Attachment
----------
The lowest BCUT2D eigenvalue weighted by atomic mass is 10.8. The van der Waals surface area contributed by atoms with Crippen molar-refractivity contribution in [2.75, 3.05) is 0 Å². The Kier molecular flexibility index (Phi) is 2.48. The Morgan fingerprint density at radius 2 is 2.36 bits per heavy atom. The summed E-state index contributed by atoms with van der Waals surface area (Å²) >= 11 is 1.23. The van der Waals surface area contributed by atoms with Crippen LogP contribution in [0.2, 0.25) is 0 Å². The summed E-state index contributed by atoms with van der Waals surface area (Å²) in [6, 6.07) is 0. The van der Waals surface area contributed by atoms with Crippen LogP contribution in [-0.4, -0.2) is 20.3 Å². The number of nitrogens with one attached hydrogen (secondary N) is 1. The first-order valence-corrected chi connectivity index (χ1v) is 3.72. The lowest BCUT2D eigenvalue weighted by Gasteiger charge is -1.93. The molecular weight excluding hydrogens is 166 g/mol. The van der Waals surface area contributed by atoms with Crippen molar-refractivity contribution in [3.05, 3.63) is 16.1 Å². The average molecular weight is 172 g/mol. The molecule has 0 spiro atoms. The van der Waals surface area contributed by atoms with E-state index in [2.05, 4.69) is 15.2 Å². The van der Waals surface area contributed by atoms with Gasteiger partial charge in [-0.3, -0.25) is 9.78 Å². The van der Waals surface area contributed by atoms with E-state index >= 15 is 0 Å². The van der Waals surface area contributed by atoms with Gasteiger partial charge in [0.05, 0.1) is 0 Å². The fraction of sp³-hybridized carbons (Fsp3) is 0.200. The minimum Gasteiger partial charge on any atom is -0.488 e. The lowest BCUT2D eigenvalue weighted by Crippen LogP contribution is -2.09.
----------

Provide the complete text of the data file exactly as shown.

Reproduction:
The lowest BCUT2D eigenvalue weighted by atomic mass is 10.8. The van der Waals surface area contributed by atoms with Crippen molar-refractivity contribution in [2.75, 3.05) is 0 Å². The Kier molecular flexibility index (Phi) is 2.48. The Morgan fingerprint density at radius 2 is 2.36 bits per heavy atom. The summed E-state index contributed by atoms with van der Waals surface area (Å²) >= 11 is 1.23. The van der Waals surface area contributed by atoms with Crippen LogP contribution in [0.2, 0.25) is 0 Å². The summed E-state index contributed by atoms with van der Waals surface area (Å²) in [6, 6.07) is 0. The van der Waals surface area contributed by atoms with Crippen LogP contribution in [-0.4, -0.2) is 20.3 Å². The number of nitrogens with one attached hydrogen (secondary N) is 1. The first-order valence-corrected chi connectivity index (χ1v) is 3.72. The lowest BCUT2D eigenvalue weighted by Gasteiger charge is -1.93. The molecular weight excluding hydrogens is 166 g/mol. The van der Waals surface area contributed by atoms with Crippen molar-refractivity contribution in [3.05, 3.63) is 16.1 Å². The average molecular weight is 172 g/mol. The molecule has 0 spiro atoms. The van der Waals surface area contributed by atoms with E-state index in [2.05, 4.69) is 15.2 Å². The van der Waals surface area contributed by atoms with Gasteiger partial charge in [-0.3, -0.25) is 9.78 Å². The van der Waals surface area contributed by atoms with E-state index >= 15 is 0 Å². The van der Waals surface area contributed by atoms with Gasteiger partial charge in [0.05, 0.1) is 0 Å². The fraction of sp³-hybridized carbons (Fsp3) is 0.200. The minimum Gasteiger partial charge on any atom is -0.488 e. The lowest BCUT2D eigenvalue weighted by Crippen LogP contribution is -2.09.